“A Quiet Kind Of Thunder” by Sara Barnard

This review, due to more poor life choices on my part, was originally written at gone 3am when my brain was kind of melted and my eyes were very tired. Not least because I’d read three books that evening — I was having a bit of a fiction binge. I’ve tried to check it for coherency in transferring it from Goodreads to here, but it’s possible it may still be a bit rubbish. Sorry about that.


Publication date: January 12th, 2017

I really enjoyed Sara Barnard’s first book, Beautiful Broken Things — I actually reviewed it here a few months ago. So that was my main reason for requesting this one from NetGalley. It came out yesterday, by the way. If I’d been more organised with my schedule I’d have arranged for this to go up a few posts ago, but I’m not. If nothing else, though, I’m quick off the mark for it as an already-published book even if I’m late as an ARC.

I have to admit, I didn’t find this one quite as relatable: I’m not deaf, nor am I close to anyone who is, and while I do have anxiety, it’s not as severe as Steffi’s (plus, it manifests more often as talking a lot and very fast, rather than the mutism that characterises hers). That’s okay, though. Even if it lacked the gut-punch relatability of a lot of books about anxiety-related mental illness, I still enjoyed how the story developed, and watching the characters grow and change.

It’s not easy to review, though, as I found it hard to pick out particular elements that I liked or disliked. My overall impression was a positive one, but when I try and pick it apart, it seems harder than usual. I liked the friendship between Steffi and Tem, and I also found the text-based conversations between Steffi and either Tem or Rhys to be extremely realistic (they seemed a lot like my chats in FB Messenger with my friends).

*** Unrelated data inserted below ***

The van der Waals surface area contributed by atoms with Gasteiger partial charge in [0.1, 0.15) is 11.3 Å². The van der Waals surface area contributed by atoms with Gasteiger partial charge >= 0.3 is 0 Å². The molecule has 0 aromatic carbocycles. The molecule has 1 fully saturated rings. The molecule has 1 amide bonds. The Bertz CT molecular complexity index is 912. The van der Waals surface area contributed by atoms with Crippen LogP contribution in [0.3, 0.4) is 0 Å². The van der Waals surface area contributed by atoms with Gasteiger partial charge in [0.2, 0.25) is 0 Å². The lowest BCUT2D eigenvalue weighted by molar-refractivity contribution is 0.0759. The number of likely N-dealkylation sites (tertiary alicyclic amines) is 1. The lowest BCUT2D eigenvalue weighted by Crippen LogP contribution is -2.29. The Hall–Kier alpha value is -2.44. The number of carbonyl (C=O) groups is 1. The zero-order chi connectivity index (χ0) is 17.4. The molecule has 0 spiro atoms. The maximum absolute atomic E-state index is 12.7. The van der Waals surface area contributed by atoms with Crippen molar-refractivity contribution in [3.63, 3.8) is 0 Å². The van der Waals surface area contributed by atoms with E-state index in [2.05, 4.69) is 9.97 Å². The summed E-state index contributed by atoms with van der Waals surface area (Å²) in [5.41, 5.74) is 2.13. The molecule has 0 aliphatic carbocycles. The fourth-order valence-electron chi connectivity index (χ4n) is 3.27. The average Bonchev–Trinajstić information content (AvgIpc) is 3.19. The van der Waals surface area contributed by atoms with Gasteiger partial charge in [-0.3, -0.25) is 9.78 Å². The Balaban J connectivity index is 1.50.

I think one of my favourite moments was when Steffi sent Rhys a link to a song, and he pointed out that although the link worked fine, his ears don’t: her reaction cracked me up, and felt up-to-date and relatable as how one of my friends might have responded in the same situation.

That said, I found some parts of the book hard to follow, because the conversations held in sign language weren’t marked with speech marks and they sometimes blurred in with the narration. I think this might have been a formatting element of the eARC: they might’ve been in a different font or in some way delineated in the final version. Likewise, I think there were some emoticons that weren’t displaying during the text-based chats, as there were random letters (mostly ‘J’) scattered around. That mildly impacted on my enjoymenet of it, as I had to concentrate to figure out what something should’ve said, but it wasn’t a big deal.

This was probably more romantic than I tend to enjoy, although at least there was more to it than simply physical attraction, and there were some parts I didn’t enjoy as much as others (e.g. anything sex related, although there wasn’t a lot of that). There was also a lot of banter between friends, though, which I enjoyed.

My general impression of this book is pretty vague, as you may be able to tell. Positive, though not in the exuberant this-is-perfect-and-my-new-favourite-book way (because that’s rare), but vague. I enjoyed it enough that I stayed up reading until 3am, and it gave me a fair few feelings. However, I’m not wild about romantic shenanigans, and those formed a fairly major part of teh plot, which obviously affected my response.

Mostly, though I’m just thinking I should’ve gone to bed a bit earlier, so that when I reviewed this it might have been more coherent. Ah well. Too late now. Even my retrospective editing-while-formatting-for-the-blog can’t entirely rescue this one.

Rating: ***


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